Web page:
Compact Objects

Imaging Black Holes" (Image credit: Avery Broderick, Avi Loeb)

Research Description

The study of compact stellar remnants—white dwarfs, neutron stars, black holes—and their larger cousins, supermassive black holes, is a major area of research in modern astrophysics. Conditions are extreme in the vicinity of these objects and lead to a variety of unusual phenomena such as high energy X-ray and gamma-ray radiation, high frequency oscillations, and relativistic jets. The objects are often extraordinarily luminous and affect their surroundings to a much greater extent than one might guess from their small sizes.

At the same time, compact objects are of interest in their own right. The density inside a neutron star is greater than nuclear density, and the magnetic field is far greater than anything we can generate on Earth. A black hole is even more extreme. Within classical physics, the density technically goes to infinity inside a singularity. In addition, everything in the vicinity of the black hole Event Horizon is ruled by strong gravitational effects associated with Einstein's General Theory of Relativity.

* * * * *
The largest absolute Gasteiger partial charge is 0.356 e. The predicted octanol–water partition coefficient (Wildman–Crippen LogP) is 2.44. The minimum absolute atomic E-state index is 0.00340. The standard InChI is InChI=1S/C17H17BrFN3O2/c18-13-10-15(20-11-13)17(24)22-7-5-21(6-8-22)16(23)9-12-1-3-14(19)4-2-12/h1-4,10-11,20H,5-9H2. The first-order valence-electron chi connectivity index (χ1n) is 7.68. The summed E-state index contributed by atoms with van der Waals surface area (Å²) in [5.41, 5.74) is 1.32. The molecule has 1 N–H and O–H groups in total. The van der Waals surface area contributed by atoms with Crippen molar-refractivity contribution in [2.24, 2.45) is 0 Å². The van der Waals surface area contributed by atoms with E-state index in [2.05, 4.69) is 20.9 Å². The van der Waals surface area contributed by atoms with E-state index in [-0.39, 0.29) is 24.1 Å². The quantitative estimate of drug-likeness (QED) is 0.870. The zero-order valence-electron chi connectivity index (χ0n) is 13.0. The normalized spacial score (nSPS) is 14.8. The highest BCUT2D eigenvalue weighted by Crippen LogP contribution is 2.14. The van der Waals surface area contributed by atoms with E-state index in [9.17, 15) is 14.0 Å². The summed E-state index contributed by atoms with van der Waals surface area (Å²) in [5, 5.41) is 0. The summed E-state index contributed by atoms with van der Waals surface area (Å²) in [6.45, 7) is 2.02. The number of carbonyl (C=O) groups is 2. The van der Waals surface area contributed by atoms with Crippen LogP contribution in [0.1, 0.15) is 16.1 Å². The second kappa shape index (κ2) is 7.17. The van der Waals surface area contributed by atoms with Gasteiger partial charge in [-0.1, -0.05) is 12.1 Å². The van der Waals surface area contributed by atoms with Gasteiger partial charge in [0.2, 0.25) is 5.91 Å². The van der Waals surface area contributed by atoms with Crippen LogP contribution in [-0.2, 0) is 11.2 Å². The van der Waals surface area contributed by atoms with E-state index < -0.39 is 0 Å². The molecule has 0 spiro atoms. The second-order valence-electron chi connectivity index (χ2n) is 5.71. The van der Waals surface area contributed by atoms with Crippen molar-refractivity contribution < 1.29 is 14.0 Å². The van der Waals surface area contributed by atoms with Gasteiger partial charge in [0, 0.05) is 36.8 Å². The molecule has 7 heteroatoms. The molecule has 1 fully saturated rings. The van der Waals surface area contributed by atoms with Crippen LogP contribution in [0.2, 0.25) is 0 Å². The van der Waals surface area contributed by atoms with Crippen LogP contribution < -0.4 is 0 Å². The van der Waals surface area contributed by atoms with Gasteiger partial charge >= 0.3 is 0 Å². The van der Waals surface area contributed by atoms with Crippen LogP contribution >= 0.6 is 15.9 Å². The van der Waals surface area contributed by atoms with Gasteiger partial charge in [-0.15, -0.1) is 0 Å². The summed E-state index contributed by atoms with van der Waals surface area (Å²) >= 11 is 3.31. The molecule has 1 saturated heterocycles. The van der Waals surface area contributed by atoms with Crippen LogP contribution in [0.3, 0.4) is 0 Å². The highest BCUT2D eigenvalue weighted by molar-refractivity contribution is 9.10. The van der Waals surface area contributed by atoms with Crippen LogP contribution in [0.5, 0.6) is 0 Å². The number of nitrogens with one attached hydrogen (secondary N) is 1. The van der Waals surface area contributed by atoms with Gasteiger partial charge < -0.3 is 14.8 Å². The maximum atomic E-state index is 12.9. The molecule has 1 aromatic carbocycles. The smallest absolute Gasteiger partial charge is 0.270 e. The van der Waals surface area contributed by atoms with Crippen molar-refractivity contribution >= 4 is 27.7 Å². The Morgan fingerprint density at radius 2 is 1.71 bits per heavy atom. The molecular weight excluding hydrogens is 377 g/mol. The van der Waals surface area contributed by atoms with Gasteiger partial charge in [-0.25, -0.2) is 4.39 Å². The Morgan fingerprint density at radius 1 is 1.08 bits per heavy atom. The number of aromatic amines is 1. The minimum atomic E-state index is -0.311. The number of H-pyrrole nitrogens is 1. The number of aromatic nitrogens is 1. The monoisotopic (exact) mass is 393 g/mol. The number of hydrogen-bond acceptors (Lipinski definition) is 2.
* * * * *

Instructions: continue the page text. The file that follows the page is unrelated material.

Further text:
Faculty in the Astronomy Department carry out research in diverse topics in this field. A brief list includes:

  1. Measuring the masses and spins of stellar-mass and supermassive black holes.
  2. Verifying the reality of the mysterious Event Horizon.
  3. Studying accretion disks around white dwarfs, neutron stars and black holes, and investigating how these disks cause relativistic jets.
  4. Exploring the formation of neutron stars and stellar-mass black holes in supernova explosions, and the birth of supermassive black holes during galaxy formation.
  5. Investigating the extreme properties of quasars, blazars and other active galactic nuclei and the evolution of these populations as a function of cosmic time.
  6. Studying energy and momentum feedback from supermassive black holes and the enormous effect these have on galaxy evolution.
  7. Comparing and contrasting the supermassive black hole in the center of our Milky Way Galaxy with those in other galaxies.